You think your last birthday was a bad?
The Birthday Party: A Memoir of Survival. By Stanley N. Alpert. Putnam’s, 306 pp., $24.95.
By Janice Harayda
January used to be the low season in publishing, a time when firms released titles that weren’t sexy enough to compete with gift or beach books. No more, and anybody who wants proof needs only to pick up The Birthday Party. To say that this terrific book tells the true story of a New York stick-up gone haywire is like saying that Psycho is about a motel with an eccentric owner.
On the night before his 38th birthday, Stanley Alpert was abducted on a Manhattan street by thugs who expected to release him after using his ATM card at a nearby machine. The kidnappers changed their plans after learning that Alpert, then a federal prosecutor, had $110,000 in a savings account. With a gang-that-couldn’t- shoot-straight ineptitude, they kept him blindfolded for 25 hours in their car and a Brooklyn tenement as they tried to figure out how to grab more of his cash.
Alpert tried to humanize himself with his captors by tactics such as joking and giving them legal advice. He told the ringleader, who couldn’t fathom why he was single: “You should talk to my parents. They’re wondering, too.” But he had his limits. He turned down marijuana, sex with a hooker who helped keep an eye on him, and food (which he was afraid was drugged) except for a turkey sandwich, Peach Snapple, an Welch’s grape juice. Alpert kept his cool partly by memorizing clues to his captors’ identities that he hoped would help to put them away if he survived. And his strategies brought savory rewards when law-enforcement officials began hunting for the crew after his release.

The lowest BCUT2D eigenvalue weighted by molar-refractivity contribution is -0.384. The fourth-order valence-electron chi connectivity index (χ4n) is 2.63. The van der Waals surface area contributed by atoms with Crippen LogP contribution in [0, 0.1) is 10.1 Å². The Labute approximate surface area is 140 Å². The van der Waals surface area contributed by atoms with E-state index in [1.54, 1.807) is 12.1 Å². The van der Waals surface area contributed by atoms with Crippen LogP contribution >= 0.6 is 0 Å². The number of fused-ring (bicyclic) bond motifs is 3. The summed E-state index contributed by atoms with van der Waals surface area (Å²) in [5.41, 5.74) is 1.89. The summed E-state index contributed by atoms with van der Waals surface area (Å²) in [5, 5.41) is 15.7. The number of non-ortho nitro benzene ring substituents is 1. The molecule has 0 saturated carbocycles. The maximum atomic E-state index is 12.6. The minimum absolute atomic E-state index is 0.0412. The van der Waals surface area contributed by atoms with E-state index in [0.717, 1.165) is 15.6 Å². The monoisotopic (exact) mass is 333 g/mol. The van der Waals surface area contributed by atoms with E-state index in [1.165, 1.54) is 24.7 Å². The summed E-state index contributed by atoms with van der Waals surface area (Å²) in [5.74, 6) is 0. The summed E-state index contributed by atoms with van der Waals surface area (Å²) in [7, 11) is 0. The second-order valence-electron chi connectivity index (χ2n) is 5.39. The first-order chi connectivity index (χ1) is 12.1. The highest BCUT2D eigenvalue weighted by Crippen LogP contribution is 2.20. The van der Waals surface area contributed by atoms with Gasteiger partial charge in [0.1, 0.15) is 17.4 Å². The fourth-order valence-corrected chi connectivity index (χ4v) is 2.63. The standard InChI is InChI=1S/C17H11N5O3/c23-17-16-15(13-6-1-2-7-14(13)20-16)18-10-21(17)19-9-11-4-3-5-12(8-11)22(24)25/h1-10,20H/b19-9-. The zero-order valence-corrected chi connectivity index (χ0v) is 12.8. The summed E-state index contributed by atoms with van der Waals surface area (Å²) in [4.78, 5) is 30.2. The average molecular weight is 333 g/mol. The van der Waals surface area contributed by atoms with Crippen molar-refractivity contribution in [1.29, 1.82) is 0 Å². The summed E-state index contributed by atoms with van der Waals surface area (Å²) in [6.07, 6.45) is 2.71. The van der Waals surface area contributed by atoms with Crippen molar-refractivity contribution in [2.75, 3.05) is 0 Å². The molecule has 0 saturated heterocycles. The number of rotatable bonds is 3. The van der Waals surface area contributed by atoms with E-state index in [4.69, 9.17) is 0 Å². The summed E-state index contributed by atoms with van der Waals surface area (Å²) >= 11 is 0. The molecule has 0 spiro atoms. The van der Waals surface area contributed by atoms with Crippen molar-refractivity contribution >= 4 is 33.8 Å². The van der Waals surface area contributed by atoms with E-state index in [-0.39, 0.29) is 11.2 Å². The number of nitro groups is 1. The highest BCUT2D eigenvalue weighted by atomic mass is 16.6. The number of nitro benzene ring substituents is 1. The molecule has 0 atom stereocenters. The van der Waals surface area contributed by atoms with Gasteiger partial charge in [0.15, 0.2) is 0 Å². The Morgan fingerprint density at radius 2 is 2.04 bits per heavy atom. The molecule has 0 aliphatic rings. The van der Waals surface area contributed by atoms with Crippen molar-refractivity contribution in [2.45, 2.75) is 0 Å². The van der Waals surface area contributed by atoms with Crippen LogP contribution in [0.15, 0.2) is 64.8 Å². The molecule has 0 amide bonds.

We have to take Alpert’s word for much of this. But most of the story rings true, although his captors at times use oddly formal expressions such as “cellular phone” and his account of his legal career makes him sound like the Batman of environmental law. Alpert has no answer for his own question: “So why did God decide to keep me alive?” But on the evidence of this book, you might conclude that God just likes good writers.
Best line: When Alpert was missing and feared dead, a friend theorized that his disappearance might involve his investigation of a polluter with possible mob ties. An FBI agent dismissed the idea, believing the Mafia wouldn’t get worked up over an environmental issue: “Technically, dumping the guy in concrete shoes in the East River was a Clean Water Act violation, but who cared?”
Worst line: Alpert uses the redundant “PIN number” at least three times. He also writes of an “ATM cash machine.”
Recommended if … you’re hungry for manna for true crime fans or liked Boss of Bosses: The FBI and Paul Castellano, the true story of the government’s effort to bring down the Gambino crime family.
Editor: Neil Nyren
Published: January 2007
Furthermore: A reading group guide to The Birthday Party was posted on Feb. 4 and is archived with the February posts and in the “Totally Unauthorized Reading Group Guides” category on this blog.
Links: Alpert has a good blog on Amazon.com that includes dates of his future appearances www.amazon.com.
(c) 2007 Janice Harayda. All rights reserved.